Wed03042015

News

Council considers freezing First St. development

Council considers freezing First St. development


Megan V. Winslow/Town Crier
A pedestrian walks along First Street in downtown Los Altos last week. Future construction on the street could soon be barred by an emergency moratorium on development.

Further construction along First Street could...

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Schools

Santa Rita students put on Kranky Kids Radio Show

Santa Rita students put on Kranky Kids Radio Show


Traci Newell/ Town Crier
Neighborhood volunteer Lishka DeVoss, center, introduces members of Santa Rita School’s Kranky Kids Radio Club to their interviewee last week. The students star in the Kranky Kids Radio Show, which airs Fridays on KZSU.
...

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Community

Music for Minors partners with Harvard to expand efforts

Music for Minors partners with Harvard to expand efforts


Palmer

When the thriving Music for Minors began to outgrow its capacity, the local nonprofit organization made new friends.

Beginning in late February, Music for Minors – a Town Crier Holiday Fund recipient – partnered with Harvard Business Sch...

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Sports

Eagles make school history

Eagles make school history

Ellie Van Houtte/Town Crier
The Los Altos High School Eagles defeated Santa Clara High School Tuesday to advance to the Central Coast Section basketball finals Saturday.

The Eagles are headed where no Los Altos High boys basketball team has gone...

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Comment

Dangerous streets: A Piece of My Mind

I’m driving along El Monte Avenue between Foothill Expressway and Springer Road at approximately 6 p.m. on a midwinter evening. In keeping with the “village feeling” of our town, there are no sidewalks and no streetlights.

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Special Sections

Lions, lambs and Cab Franc for March

Lions, lambs and Cab Franc for March


Christine Moore/Special to the Town Crier
Oven fries, a slice of feta cheese and the bite of harissa mayonnaise make for a late-winter, early-spring dinner perfectly paired with Cabernet Franc.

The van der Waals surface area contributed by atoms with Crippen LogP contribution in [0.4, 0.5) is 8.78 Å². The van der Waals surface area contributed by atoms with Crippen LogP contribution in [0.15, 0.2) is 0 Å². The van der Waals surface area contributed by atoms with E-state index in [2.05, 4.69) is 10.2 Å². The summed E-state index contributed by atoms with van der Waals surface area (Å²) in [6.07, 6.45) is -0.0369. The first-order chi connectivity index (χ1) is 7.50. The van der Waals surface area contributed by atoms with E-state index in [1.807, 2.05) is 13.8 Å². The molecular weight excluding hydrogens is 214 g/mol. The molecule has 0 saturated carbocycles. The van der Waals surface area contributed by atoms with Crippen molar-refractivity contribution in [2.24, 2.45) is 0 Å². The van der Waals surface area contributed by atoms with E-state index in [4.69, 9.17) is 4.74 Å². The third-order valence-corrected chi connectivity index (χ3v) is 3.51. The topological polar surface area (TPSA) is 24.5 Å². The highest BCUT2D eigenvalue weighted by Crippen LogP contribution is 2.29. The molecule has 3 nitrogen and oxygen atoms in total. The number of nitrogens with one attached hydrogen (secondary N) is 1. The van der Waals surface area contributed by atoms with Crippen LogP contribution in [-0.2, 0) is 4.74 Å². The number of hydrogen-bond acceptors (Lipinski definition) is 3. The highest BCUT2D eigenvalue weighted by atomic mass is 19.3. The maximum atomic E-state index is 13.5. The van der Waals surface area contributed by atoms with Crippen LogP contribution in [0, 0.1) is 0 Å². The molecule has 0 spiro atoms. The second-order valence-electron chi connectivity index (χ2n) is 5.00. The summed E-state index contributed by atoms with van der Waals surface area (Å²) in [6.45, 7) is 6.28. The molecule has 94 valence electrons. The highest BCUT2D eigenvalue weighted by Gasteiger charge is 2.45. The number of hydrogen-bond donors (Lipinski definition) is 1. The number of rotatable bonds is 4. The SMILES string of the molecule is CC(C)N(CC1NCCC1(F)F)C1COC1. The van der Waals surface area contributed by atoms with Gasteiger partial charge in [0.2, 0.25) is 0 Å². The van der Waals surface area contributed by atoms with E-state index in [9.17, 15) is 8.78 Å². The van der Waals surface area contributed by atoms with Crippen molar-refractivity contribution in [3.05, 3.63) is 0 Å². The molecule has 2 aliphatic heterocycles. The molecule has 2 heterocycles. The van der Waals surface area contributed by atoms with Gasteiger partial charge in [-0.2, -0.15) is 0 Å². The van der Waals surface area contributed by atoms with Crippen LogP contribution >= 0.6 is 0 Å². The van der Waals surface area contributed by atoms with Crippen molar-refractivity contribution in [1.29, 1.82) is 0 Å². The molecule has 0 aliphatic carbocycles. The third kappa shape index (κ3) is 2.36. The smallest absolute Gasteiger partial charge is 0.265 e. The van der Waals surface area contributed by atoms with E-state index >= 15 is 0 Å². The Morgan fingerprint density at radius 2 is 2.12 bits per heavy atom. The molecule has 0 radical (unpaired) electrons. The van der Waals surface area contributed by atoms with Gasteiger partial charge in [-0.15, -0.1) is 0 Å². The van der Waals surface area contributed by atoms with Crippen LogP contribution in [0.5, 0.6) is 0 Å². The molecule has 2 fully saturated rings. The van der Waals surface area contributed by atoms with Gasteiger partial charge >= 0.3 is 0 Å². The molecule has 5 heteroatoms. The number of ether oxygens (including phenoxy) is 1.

I can’t help but wonder whether March will come in ...

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Business

Los Altos scientist named Inventor of the Year

Los Altos scientist named Inventor of the Year

Alicia Castro/Town Crier
Robert Showen, above, the Silicon Valley Intellectual Property Lawyers Association’s Inventor of the Year, began researching his ShotSpotter technology in his Los Altos home. Sensors are placed around a city, below, and fou...

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Books

French novel

French novel "Hunting and Gathering" offers character-driven suspense


Anna Gavalda is a well-known author in her native France, where she has published six books, most of which have met with considerable praise and commercial success. Her fourth novel, “Hunting and Gathering” (Riverhead Books, 2007), is filled ...

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People

JACK JOSEPH CRANE

JACK JOSEPH CRANE

Long time Los Altos resident, Jack Joseph Crane, loving husband and devoted father of two children, passed away peacefully at the Terraces in Los Altos, Saturday, February 21, 2015. He was 95 years of age. Jack was born on June 22, 1919. He is prec...

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Travel

Seoul of the city: Korean capital offers mix of old and new

Seoul of the city: Korean capital offers mix of old and new


Ramya Krishna/Special to the Town Crier
Seoul’s Cheonggyecheon public recreation space, above, features an elevated pedestrian bridge.

Seoul, South Korea, is a study in contrasts. Having grown quickly, the city is a mix of old and new.

Using...

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Stepping Out

TheatreWorks jumps into ‘Lake’

TheatreWorks jumps into ‘Lake’


Kevin Berne/Special to the Town Crier